What's Causing Your Chest Pain?

When it comes to chest pain, you’re not alone if you’re wondering what’s causing your discomfort. Millions of people ask themselves this question every year, wondering if their chest pain is something they should be worried about.

Though chest pain can occur from any number of causes, at Advanced Cardiac Care, our board-certified cardiologist, Dr. Michael Avaricio, says it’s not a symptom you should ignore. 

Here, we want to share some of the health conditions that may be causing your chest pain and why you need prompt medical attention so you can get the right answer to what’s causing your chest pain. 

What’s causing my chest pain? 

Heart problems are probably the first thing that comes to mind when you have chest pain. But there are other health problems and conditions that cause chest pain, such as: 

Of course, your chest pain may also be related to a heart condition. In addition to being one of the symptoms of a heart attack, chest pain may be a sign you have coronary artery disease, an arrhythmia, or pericarditis (inflammation of the sac around the heart). 

When your chest pain may be signs of heart trouble

Chest pain symptoms vary in type and severity depending on the underlying cause. But, you shouldn’t judge the severity of your condition based on the severity of your symptoms.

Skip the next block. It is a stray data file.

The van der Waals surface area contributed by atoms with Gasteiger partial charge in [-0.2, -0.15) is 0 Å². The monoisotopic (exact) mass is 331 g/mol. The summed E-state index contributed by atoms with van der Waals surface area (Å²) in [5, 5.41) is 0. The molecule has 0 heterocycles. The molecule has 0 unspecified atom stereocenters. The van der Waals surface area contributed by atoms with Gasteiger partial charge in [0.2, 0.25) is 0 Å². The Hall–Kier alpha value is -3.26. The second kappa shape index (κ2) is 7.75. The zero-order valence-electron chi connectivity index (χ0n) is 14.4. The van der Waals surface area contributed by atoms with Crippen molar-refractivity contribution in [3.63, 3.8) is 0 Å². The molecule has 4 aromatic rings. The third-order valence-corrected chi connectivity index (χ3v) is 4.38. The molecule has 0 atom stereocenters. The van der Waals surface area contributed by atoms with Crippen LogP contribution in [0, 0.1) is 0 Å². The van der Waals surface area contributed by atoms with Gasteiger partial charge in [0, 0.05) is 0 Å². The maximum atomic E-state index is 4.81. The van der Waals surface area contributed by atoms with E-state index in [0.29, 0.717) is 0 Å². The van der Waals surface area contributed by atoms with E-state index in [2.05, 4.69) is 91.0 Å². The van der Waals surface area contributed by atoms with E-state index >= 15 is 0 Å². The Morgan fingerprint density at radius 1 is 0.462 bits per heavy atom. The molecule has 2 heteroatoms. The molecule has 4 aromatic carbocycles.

Harvard Health Publishing notes that chest pain that comes on gradually is more likely to be a symptom of a heart attack than chest pain that’s sudden and severe pain and only lasts a few seconds. 

Other signs and symptoms your chest pain may indicate heart trouble include:

With a heart problem, you may also have other symptoms in addition to your chest pain, like shortness of breath, weakness, dizziness, cold sweats, or nausea and vomiting.

When to seek medical help for chest pain

First things first: If you ever think you’re having a heart attack, call 911 or go to the nearest emergency room right away. You should also seek emergency medical care if you have any of the other symptoms associated with serious heart trouble mentioned above.  

Though you don’t always need emergency medical care for chest pain, you should still seek medical attention if your chest pain is a regular thing, even if your symptoms are mild. Your pain may be a symptom of an underlying health issue that may or may not be related to your heart and should be investigated. 

Your on and off chest pain may be angina, which is a type of pain that occurs when your heart can’t get enough blood and a risk factor for a heart attack. 

Here at Advanced Cardiac Care, we use our on-site diagnostic tools to assess heart health and determine if a heart condition is causing your chest pain. Once we know the underlying cause of your symptom, we create a personalized treatment plan to alleviate pain and improve health. 

And even if your chest pain turns out to be nothing serious, seeing a specialist can give you much-needed peace of mind. 

If you’ve been experiencing any kind of chest pain, call our Ozone Park office in Queens, New York, or request an appointment online. 

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